If incubating on peat moss, place the container in a warm, dark place and simply leave it for 14 days, after which the eggs will be ready to hatch. If you are spawning several species or multiple broods, it is a good idea to label each container with the date, hatching date, species and number of eggs to prevent any disasters. Hatching can usually be induced by simply placing the eggs in the raising aquarium after 14 days, where the wetting of the eggs stimulates hatching. If this fails, blowing gently into the water through a straw or piece of airline can trigger hatching.

The fry are tiny and initial food should be infusoria. If using the peat moss incubation method, the raising tank can be ‘seeded’ a few days prior to hatching by adding a couple of drops of liquifry or green water. Otherwise, add small amounts as required. After 2 days they can be fed brine shrimp nauplii or microworm with the introduction of larger and frozen varieties after 2 weeks or so. The water must initially be kept very shallow but the level can be raised as the fry grow.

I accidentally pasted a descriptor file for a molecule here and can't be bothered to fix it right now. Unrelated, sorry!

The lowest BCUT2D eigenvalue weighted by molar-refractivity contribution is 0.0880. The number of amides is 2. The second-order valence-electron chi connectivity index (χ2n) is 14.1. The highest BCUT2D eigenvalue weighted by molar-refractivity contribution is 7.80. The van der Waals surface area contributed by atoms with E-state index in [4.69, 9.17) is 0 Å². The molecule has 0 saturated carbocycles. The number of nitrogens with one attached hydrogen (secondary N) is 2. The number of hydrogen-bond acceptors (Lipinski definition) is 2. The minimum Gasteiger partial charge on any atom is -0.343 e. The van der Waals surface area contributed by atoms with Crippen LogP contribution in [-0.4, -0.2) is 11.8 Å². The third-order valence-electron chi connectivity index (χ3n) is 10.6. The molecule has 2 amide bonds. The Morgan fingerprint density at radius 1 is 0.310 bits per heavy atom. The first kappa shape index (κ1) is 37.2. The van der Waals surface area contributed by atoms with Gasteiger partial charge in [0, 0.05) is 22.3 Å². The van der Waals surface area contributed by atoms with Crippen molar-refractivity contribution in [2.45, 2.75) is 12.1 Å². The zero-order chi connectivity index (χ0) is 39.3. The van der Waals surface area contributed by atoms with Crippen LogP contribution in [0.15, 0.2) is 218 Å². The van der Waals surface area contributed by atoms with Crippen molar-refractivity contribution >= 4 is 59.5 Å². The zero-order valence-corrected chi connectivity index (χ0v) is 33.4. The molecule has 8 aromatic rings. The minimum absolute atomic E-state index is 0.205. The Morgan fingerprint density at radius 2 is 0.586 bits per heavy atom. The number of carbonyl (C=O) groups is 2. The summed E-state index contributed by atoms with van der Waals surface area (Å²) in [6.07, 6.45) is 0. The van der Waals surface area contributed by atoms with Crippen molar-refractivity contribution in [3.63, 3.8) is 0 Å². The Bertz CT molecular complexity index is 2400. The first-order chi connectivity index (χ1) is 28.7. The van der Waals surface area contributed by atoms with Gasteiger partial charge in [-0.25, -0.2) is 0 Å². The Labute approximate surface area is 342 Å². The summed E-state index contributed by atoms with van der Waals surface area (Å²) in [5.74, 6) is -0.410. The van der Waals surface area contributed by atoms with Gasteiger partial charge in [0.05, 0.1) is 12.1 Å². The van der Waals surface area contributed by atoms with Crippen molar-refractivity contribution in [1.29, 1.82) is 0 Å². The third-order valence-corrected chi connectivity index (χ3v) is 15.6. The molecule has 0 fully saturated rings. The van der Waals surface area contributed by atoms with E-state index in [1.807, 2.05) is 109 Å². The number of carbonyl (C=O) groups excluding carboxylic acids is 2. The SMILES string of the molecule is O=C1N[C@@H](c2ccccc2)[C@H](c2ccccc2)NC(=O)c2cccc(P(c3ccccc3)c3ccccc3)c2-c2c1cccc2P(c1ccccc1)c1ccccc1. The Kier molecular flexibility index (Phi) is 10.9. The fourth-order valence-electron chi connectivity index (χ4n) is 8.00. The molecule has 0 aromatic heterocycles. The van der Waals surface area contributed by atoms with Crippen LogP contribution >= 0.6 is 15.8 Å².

Extreme care must be taken regarding water quality in the raising tank as the fry are very susceptible to velvet disease. This is quite a slow-growing species and the fry should be fed twice a day with small water changes every 2-3 days for the best growth.

NotesTop ↑

A. gabunense is a good beginner’s killifish as it is not an annual species, being found in permanent bodies of water in nature. It exists in several geographical colour forms which are sometimes referred to the subspecies Aphyosemion gabunense gabunense, A. g. boehmi and A. g. marginatum. The latter two are slightly smaller with a maximum standard lenth around 45 mm, and all three can be told apart by differences in colour pattern. 

A. g. boehmi has a bright yellow edging to the anal and lower caudal fin, whilst A. g. marginatum has both a yellow and red stripe at the edges of these fins. A. g. gabunense possesses only the red edging. It goes without saying that these forms should not be kept together in aquaria in order to prevent hybridisation since they may turn out to represent distinct taxa.